1. Cell injury
2. Proliferation
3. Inclusion production
4. No visible change
5. Giant cell formation
What is the acronym for cell response to infection?
CPING... like shhh the cell is sleeping
-What are some indicators of cell injury?
-What is another name for this?
Ballooning, vacuolization, death.
Cytopathic effect, CPE.
What are the 4 main contributors to CPE?
1. Cellular metabolism diversion
2. Lysozomal damage
3. Cell membrane damage
4. Toxic viral products
Why is diverting cell metblsm so cytopathic?
Intended to keep Na/K pumps working to keep K inside the cell and Na out; if this fails, the cell breaks down.
How does the cell membrane contribute to CPE?
During penetration the virus leaves antigenic fragments which cause immunological damage later.
What is the most common type of cell proliferation, and what virus is associated with it?
Liver cell carcinoma.
Chronic Hepatitis C.
What are 4 main contributors to viral pathogenicity?
1. Portal of Entry
2. Local replication/spread
3. Dissemination
4. Shedding sites
What are common portals of entry for viruses?
Oral, anal, respiratory, venereal.
What is viral TROPISM? What is a major determinant in this?
-Viral affinity for specific body tissues.
-Important factor is presence of receptor for specificity.
What are 2 alternate ways of viral dissemination?
1. Viremic
2. Neural
What is Viremic spread of infection?
Via the lymphatics, to enter the circulatory system. Virus may infect white cells as vehicle.
What is neural spread? What virus exhibits it?
Via the neurons/ganglia; Rabies.
What symptoms are seen in the incubation period of infection?
None - its usually asymptomatic.
List 4 ways to RESIST viruses:
1. Lack the receptor
2. Develop Antibodies
3. T-Cells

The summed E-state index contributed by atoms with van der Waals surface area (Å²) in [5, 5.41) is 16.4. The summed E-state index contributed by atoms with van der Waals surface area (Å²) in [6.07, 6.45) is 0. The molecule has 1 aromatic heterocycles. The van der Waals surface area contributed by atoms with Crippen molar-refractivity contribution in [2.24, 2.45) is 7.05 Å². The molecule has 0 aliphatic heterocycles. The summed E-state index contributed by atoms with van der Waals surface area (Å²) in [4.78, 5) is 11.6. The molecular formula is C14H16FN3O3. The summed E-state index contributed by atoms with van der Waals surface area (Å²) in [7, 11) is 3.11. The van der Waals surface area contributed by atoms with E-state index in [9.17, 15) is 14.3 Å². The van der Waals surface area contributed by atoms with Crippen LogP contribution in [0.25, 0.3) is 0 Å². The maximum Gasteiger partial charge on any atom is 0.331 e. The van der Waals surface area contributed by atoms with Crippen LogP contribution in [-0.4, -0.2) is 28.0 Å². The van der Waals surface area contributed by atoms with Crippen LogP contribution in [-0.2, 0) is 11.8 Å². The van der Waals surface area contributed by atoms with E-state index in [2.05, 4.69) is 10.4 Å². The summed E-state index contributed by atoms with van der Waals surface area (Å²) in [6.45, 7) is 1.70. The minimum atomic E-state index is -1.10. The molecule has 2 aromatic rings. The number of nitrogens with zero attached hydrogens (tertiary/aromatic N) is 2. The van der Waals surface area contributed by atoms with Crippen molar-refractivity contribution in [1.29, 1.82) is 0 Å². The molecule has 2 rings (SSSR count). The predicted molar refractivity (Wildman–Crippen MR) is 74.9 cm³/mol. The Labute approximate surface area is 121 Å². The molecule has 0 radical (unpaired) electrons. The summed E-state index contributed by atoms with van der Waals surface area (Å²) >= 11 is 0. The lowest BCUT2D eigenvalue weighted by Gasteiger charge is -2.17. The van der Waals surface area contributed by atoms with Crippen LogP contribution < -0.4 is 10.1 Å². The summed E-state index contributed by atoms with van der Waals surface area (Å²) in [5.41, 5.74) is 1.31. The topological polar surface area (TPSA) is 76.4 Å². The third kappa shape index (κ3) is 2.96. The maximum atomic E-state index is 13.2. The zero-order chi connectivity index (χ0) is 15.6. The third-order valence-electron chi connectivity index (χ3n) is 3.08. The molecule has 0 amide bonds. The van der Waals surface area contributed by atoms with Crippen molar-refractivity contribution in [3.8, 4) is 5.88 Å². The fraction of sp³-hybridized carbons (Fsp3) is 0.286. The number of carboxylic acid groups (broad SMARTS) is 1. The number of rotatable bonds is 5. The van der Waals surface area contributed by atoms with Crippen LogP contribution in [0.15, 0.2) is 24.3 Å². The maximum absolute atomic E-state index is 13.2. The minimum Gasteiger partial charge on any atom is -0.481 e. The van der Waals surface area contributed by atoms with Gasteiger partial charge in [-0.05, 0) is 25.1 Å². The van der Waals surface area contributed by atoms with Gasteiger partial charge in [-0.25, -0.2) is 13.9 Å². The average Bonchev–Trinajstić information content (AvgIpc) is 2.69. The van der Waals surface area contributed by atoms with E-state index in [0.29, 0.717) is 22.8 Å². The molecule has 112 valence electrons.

4. Interferon
What two specific ways do antibodies neutralize viruses?
1. By binding virus receptors, Ab blocks it from binding target host cells!
2. By binding virus, the complex can activate ADCC or complement-mediated lysis.
What antibody classes participate in viral defense?
IgM, IgG, and IgA.
What role does cell-mediated immunity play in fighting viral infections?
T cells are very important, as well as cytokines.
Which leukocytes can recognize and kill infected host cells?
T-cytotoxic cells
NK cells
Which leukocytes produce antiviral cytokines?
T-helper cells
NK cells
What is the main purpose of the nonspecific immune response to viruses?
To prevent proliferation and replication of the disease.
What is the main player in this nonspecific response?
When are they seen at work?
-Interferon and NK cells.

-Seen early in the acute phase.
What is the main purpose of the specific immune response?
-To eliminate virus at the END of the acute phase, and develop specificity to prevent future infections.
HOw are antibodies and interferon SIMILAR?
Both are made of protein.
What are Ab and INF each specific FOR?
Antibody: virus
Interferon: host
What are the 6 stages of Illness in viral infections?
1. Incubation
2. Prodrome
3. Onset
4. Acute Phase
5. Recovery
6. Convalescent